Grafting Tomatoes

By Susan Littlefield

We've all probably heard of grafting fruit trees and roses, but tomatoes? Grafted tomatoes are becoming popular because they allow fruiting varieties that may not exhibit good disease resistance or vigor to be grafted onto a sturdier root system. For example, many of the heirloom varieties are tops in flavor, but don't have the disease resistance of modern hybrids. Grafting is a way to have the best of both worlds.

Commercial tomato growers have been grafting tomatoes for a while. Now the plants and the technique are filtering down to the home garden level. You may find grafted tomato seedlings for sale in your local garden store this spring. Seedlings will be pricier than regular seed-started transplants, but if you've struggled with soil-borne diseases or just want to experiment a little, they may be worth a try.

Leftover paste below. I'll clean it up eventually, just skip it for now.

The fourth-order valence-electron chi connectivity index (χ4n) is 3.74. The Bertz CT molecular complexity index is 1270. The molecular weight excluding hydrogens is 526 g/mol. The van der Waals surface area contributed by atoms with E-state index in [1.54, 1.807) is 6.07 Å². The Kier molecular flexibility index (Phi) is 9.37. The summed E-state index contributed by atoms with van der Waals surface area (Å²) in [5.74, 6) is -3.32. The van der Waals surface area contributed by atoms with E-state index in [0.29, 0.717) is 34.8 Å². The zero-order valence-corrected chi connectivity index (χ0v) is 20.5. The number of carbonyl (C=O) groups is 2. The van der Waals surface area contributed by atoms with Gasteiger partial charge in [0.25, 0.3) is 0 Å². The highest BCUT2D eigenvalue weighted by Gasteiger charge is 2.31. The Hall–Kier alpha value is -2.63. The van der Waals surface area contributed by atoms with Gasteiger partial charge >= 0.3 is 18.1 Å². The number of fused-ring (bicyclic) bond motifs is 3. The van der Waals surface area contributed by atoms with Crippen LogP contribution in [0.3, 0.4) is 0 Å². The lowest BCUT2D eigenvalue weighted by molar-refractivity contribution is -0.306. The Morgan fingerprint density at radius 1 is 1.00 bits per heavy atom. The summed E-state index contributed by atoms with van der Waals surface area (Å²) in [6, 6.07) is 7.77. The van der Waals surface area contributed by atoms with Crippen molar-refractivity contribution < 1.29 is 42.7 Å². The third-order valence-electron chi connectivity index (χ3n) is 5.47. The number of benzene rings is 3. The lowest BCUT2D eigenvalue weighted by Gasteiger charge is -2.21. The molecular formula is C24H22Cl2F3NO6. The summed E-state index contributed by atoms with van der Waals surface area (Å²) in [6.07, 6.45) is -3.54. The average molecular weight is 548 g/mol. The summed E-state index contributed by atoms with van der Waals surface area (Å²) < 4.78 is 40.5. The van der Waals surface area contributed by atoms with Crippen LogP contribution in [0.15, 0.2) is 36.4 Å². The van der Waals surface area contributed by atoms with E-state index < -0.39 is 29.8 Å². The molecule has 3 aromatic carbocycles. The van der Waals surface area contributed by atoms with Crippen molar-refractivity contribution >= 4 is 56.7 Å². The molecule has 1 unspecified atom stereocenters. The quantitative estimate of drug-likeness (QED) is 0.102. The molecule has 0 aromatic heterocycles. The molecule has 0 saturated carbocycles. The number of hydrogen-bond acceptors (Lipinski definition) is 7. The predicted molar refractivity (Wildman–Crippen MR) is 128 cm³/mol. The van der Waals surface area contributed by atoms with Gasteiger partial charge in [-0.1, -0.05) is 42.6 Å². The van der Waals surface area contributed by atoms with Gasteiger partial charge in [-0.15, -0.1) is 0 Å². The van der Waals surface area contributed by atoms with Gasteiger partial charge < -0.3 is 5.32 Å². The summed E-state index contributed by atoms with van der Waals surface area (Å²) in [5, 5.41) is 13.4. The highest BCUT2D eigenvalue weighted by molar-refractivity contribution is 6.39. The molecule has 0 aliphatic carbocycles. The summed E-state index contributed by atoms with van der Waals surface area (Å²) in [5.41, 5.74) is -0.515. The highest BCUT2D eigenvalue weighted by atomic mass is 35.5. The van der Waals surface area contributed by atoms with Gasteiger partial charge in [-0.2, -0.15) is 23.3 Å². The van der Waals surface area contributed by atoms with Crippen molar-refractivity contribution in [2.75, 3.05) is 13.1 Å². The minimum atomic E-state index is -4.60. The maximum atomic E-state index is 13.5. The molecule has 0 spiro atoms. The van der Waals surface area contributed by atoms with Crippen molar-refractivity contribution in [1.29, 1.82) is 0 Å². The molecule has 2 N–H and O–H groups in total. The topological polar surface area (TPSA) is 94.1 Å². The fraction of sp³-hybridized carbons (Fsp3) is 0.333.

You may even want to attempt the grafting technique yourself. It is not complicated, but, as with any skill, practice will improve your success rate. The only specific supplies needed are inexpensive grafting clips that hold the rootstock and scion, or top, together; the particular type of clip needed depends on the grafting technique used. Tomato varieties commonly used as rootstocks include 'Maxifort', 'Beaufort' and 'Emperador'.

For information on how to graft tomatoes, go to Grafting Techniques for Greenhouse Tomatoes. To view a helpful video on grafting, go to Grafting Greenhouse Tomatoes. For a source for grafting clips and rootstock varieties, go to Johnny's Selected Seeds.

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